Latin America is projected to have a GDP growth of 1.1% in 2017, according to the 24 April report of the UN Economic Commission for Latin America and Caribbean (ECLAC). This latest growth estimate is less than the prediction of 1.3% in ECLAC's December 2016 report.
Even the 1.1% growth comes as a welcome news, given the fact the region had suffered an economic contraction of 1.1% in 2016 and 0.5 % in 2015.
South America is expected to have a low growth of 0.6% while Central America will have a higher rate of 3.6%
Growth estimates for the major countries are as follows:
Dominican Republic will be the region's growth champion in 2017 with 5.3%, followed by Panama at 5.2%, Nicaragua at 4.6% and Bolivia-4%.
Venezuela is likely to suffer yet another economic contraction at 7.2% in 2017. The country is in a hopeless free fall. Its only hope is change of the Chavista regime which has no clues to stop the economic deterioration. The country is heading towards a political explosion and economic collapse.
The recovery in the global prices and demand of commodities should help South America to hope for a higher growth in 2018.
Brazil , the biggest economy faces internal problems while Mexico, the second biggest faces external challenges. Brazil is lurching from one political crisis to the next and is coming out with more and more incredible scandals of corruption. Earlier this month, the Supreme court has authorized investigation of 108 politicians which include nine ministers in President Michel Temer's government, three state governors, 29 senators and 42 members of the lower house of Congress. Consequent to this, the corporate activities are paralyzed, bank credits frozen, infrastructure projects delayed and investments postponed. The Odebrecht corruption scandal has claimed victims in Colombia, Peru and other Latin American countries. China is taking advantage of the situation and buying up assets whose prices have come down due to the economic crisis. In the first four months of 2017 the Chinese have invested 5.7 billion dollars in Brazil. Last year they invested 11.9 billion dollars and they are the largest foreign investor in Brazil.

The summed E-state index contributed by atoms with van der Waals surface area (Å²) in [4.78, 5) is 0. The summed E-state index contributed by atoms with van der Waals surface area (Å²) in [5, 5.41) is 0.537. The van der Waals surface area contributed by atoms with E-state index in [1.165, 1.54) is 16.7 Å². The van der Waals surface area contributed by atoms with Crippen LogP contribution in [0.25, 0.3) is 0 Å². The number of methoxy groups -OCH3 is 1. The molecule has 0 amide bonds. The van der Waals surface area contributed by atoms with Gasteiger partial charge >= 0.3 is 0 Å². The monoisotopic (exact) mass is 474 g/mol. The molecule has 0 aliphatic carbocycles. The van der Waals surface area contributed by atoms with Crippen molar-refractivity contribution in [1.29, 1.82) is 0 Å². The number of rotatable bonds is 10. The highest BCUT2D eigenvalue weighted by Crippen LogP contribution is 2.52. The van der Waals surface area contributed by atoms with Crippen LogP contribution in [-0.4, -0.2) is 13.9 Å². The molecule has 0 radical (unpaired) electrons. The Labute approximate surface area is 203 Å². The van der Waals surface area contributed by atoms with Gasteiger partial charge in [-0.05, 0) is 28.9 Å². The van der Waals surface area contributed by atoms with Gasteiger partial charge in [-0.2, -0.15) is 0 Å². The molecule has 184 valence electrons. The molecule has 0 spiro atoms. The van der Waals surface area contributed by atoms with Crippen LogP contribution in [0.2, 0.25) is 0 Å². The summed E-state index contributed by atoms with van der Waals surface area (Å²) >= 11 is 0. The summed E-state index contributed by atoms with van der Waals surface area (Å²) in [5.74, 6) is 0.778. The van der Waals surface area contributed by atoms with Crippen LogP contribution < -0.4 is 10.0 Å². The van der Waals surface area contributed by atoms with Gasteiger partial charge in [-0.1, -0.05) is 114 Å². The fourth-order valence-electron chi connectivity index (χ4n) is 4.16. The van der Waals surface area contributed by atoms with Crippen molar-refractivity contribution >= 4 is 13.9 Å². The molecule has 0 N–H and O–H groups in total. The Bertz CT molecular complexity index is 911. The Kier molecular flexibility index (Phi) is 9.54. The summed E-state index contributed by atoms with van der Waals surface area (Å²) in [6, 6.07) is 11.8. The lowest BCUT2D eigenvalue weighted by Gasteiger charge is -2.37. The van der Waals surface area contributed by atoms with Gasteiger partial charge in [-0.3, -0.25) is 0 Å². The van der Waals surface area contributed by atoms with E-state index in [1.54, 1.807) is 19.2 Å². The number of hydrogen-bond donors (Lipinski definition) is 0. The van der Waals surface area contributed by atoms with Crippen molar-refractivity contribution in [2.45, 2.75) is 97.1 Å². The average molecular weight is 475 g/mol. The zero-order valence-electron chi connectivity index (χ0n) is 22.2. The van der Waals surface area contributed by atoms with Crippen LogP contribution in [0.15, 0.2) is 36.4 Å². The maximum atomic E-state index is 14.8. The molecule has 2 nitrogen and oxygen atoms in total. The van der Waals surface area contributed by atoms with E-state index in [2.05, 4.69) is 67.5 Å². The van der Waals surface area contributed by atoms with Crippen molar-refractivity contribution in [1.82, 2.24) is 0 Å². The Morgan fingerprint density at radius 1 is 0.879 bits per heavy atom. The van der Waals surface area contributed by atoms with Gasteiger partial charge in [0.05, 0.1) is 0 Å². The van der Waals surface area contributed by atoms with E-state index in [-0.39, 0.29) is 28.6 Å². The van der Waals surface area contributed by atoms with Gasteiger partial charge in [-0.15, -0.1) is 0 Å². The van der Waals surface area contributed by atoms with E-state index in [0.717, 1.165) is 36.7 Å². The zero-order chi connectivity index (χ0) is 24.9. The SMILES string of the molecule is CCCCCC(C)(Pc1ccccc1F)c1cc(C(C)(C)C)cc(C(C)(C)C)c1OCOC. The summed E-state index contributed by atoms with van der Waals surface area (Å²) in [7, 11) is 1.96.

The Brazilian situation has an adverse impact on Argentina which is finding it difficult to grow faster as expected under the business-friendly Macri government.
Mexico faces challenging times with Trump's threats to build a wall, repatriate illegal Mexicans in US and change NAFTA to favor US more. Foreign investors have become more cautious about investing in Mexico which was emerging as the ' manufacturing hub' of Americas, becoming even more competitive than China in some manufacturing sectors such as cars and appliances.
Peru and Colombia are the countries which show promise of higher growth. Being a larger market, Colombia should be considered as the best opportunity for business in the region.